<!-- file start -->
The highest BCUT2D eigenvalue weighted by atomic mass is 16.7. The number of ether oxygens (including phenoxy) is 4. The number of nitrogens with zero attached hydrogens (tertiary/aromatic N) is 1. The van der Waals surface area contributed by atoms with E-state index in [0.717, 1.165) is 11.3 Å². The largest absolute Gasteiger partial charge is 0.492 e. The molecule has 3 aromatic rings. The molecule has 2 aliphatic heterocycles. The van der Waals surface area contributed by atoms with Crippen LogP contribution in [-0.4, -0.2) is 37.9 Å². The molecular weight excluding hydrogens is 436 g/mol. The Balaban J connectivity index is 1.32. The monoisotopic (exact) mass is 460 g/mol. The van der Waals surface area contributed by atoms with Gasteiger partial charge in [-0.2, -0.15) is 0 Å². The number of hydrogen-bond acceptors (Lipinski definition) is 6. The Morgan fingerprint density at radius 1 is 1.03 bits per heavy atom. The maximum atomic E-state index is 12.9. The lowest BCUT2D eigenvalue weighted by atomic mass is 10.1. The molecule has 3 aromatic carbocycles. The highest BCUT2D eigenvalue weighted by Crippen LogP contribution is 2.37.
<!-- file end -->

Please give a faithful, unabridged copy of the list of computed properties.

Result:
The highest BCUT2D eigenvalue weighted by atomic mass is 16.7. The number of ether oxygens (including phenoxy) is 4. The number of nitrogens with zero attached hydrogens (tertiary/aromatic N) is 1. The van der Waals surface area contributed by atoms with E-state index in [0.717, 1.165) is 11.3 Å². The largest absolute Gasteiger partial charge is 0.492 e. The molecule has 3 aromatic rings. The molecule has 2 aliphatic heterocycles. The van der Waals surface area contributed by atoms with Crippen LogP contribution in [-0.4, -0.2) is 37.9 Å². The molecular weight excluding hydrogens is 436 g/mol. The Balaban J connectivity index is 1.32. The monoisotopic (exact) mass is 460 g/mol. The van der Waals surface area contributed by atoms with Gasteiger partial charge in [-0.2, -0.15) is 0 Å². The number of hydrogen-bond acceptors (Lipinski definition) is 6. The Morgan fingerprint density at radius 1 is 1.03 bits per heavy atom. The maximum atomic E-state index is 12.9. The lowest BCUT2D eigenvalue weighted by atomic mass is 10.1. The molecule has 3 aromatic carbocycles. The highest BCUT2D eigenvalue weighted by Crippen LogP contribution is 2.37.